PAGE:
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Jones, John

by E. J. Tapp


John Jones, widely known as Johnny Jones, was born probably in Sydney, New South Wales, in 1808 or 1809, the son of Thomas Jones; his mother's name is unknown. He spent his early years in sealing and whaling ships, probably visiting the coast of New Zealand, until he became a waterman, ferrying people across Port Jackson (the harbour of Sydney). On 7 January 1828, at Sydney, he married Sarah Sizemore; they were to have 11 children.

By 1830 Jones had purchased shares in three whaling vessels, and in 1835 went into partnership with Edwin Palmer to purchase a whaling station at Preservation Inlet, New Zealand, and a schooner, the Sydney Packet, for whaling. Acquiring further sailing vessels, he gained a controlling interest in most southern New Zealand whaling stations, employing about 280 men on seven stations. In 1838 he bought from two insolvent Sydney merchants a whaling station and a quantity of land near Waikouaiti for £225. To look after his business interests as well as his medical needs, he persuaded Dr Joseph Crocome to leave George and Edward Weller's whaling station at Otago (Ōtākou) for Waikouaiti.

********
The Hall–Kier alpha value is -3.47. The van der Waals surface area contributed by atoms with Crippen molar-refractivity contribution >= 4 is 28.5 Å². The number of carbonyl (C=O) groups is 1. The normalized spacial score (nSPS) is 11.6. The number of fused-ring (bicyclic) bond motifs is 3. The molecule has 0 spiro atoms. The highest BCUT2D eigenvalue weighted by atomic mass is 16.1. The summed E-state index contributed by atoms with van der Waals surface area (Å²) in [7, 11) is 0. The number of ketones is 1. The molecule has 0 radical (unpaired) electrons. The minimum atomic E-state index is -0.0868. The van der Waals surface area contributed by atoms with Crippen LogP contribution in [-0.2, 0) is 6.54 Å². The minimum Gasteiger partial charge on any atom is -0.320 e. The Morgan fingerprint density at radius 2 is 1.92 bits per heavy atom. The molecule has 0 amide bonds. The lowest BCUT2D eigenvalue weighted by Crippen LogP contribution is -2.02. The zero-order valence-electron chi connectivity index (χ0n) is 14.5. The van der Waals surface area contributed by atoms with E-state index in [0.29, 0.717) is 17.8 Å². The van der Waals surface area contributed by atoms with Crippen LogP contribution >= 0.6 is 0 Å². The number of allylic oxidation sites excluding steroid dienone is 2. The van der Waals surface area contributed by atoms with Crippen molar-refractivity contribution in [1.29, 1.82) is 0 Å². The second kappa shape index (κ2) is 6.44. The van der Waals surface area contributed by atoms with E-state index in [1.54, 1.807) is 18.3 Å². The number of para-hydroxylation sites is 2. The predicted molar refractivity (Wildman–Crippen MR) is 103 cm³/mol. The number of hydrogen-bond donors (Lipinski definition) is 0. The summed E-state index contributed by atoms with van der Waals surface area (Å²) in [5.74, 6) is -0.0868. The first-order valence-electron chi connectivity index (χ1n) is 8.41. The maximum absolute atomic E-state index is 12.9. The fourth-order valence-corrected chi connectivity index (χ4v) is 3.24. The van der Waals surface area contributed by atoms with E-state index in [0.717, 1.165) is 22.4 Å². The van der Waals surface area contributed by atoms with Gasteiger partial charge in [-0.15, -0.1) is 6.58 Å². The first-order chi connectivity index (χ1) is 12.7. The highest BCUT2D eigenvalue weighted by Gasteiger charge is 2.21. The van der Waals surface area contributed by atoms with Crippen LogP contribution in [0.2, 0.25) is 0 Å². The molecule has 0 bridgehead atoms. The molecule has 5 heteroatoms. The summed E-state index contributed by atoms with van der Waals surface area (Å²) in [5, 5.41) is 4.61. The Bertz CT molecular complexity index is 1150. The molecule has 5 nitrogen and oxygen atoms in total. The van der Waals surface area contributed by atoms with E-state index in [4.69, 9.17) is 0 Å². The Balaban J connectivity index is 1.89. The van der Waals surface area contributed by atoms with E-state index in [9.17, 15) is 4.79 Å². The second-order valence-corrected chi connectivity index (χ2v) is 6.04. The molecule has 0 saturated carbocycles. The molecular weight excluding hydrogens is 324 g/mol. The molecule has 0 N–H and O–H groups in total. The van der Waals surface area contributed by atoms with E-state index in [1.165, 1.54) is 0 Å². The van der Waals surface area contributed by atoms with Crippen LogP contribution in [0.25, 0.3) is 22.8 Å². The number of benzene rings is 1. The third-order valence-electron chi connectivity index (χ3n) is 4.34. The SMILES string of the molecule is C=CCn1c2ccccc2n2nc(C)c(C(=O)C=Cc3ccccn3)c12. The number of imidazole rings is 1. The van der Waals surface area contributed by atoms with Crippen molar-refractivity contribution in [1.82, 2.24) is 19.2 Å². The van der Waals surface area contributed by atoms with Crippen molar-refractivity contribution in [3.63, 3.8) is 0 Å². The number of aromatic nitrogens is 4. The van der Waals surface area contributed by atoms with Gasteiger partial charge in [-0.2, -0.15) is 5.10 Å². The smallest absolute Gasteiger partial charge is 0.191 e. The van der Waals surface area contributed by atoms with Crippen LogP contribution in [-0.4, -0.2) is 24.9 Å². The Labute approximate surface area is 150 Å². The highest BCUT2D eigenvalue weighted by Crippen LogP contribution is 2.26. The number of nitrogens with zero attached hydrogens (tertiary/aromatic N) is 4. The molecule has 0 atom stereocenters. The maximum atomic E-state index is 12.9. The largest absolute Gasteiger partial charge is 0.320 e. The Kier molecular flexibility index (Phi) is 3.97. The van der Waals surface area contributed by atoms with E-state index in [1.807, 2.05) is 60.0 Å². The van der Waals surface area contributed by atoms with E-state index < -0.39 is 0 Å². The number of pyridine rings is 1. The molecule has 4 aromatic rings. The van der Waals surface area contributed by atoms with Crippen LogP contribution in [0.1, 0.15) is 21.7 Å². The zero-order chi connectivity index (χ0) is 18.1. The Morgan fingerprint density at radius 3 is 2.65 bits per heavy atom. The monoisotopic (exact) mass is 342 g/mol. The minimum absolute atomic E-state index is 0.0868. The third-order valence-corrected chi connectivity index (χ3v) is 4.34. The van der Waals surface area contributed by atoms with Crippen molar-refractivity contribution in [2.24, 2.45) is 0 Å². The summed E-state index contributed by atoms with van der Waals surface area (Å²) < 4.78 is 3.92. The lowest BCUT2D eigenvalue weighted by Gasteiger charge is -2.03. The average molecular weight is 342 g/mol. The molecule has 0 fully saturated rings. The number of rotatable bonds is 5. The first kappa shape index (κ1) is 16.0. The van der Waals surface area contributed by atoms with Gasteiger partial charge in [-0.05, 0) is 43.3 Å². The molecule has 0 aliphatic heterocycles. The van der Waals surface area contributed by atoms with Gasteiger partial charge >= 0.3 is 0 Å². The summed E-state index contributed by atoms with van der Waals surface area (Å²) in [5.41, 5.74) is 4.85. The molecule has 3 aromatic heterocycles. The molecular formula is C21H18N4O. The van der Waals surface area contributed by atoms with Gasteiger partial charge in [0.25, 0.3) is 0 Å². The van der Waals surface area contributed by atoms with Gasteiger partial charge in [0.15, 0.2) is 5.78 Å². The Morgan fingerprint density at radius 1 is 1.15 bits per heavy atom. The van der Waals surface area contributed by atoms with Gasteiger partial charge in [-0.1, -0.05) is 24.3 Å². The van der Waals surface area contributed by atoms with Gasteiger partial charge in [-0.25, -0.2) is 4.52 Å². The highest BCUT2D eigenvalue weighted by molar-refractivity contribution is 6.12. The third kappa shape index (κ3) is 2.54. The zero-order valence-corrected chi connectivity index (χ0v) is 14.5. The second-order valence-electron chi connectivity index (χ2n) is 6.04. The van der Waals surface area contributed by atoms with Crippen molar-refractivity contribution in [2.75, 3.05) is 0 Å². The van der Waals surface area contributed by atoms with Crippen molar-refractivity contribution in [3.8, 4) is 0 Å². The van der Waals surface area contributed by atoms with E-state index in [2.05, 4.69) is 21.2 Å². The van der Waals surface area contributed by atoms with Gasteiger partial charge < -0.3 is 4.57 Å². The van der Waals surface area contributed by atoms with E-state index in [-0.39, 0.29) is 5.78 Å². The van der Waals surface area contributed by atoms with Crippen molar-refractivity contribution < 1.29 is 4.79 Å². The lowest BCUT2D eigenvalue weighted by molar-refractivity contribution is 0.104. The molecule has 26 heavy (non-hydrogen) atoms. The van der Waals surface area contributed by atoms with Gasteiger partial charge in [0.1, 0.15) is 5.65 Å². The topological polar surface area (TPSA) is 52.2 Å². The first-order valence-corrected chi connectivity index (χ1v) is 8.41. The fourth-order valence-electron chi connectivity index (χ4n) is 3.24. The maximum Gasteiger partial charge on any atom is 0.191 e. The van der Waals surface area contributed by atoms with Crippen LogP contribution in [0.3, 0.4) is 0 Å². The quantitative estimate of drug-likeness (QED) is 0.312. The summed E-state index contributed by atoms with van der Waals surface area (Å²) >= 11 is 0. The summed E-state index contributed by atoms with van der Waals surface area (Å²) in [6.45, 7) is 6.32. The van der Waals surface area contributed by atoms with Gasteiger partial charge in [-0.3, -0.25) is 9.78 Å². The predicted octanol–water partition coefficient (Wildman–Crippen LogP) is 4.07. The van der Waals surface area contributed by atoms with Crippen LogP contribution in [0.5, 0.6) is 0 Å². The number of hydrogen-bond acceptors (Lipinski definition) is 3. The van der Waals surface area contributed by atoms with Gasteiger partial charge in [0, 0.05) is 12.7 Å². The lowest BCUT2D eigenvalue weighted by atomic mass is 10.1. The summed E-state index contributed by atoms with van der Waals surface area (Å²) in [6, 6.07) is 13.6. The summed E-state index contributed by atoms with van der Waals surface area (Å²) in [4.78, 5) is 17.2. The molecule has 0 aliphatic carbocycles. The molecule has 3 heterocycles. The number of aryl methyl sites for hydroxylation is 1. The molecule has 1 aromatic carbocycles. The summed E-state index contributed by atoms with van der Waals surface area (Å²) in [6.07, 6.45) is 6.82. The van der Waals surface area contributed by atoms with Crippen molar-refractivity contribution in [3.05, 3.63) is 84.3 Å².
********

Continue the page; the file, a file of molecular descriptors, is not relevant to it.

Jones's initial success led him, in 1838, to buy from the Ngāi Tahu leader Tūhawaiki blocks of land in the regions that became known as South Otago and Southland. In 1839 he purchased a further block, indefinitely bounded, but stretching ostensibly from Waikouaiti to Lake Wanaka. In 1840 he brought Tūhawaiki, Karetai, Taiaroa and other Māori to Sydney; George Gipps, governor of New South Wales, invited them to sign a treaty ceding sovereignty of their lands to the Crown. Jones was aware that his landholdings were in danger if the South Island became a British possession, and persuaded the chiefs not to sign. He, along with William Charles Wentworth and three other Sydney entrepreneurs, then purchased all unsold land in the South Island for £200. Gipps refused to recognise the validity of the purchase, and Jones was later granted only the allowable maximum of 2,560 acres. After persistent petitioning for an extension of the award, he was allowed an additional 8,650 acres, but not until 1867 were his long-standing land claims finally settled.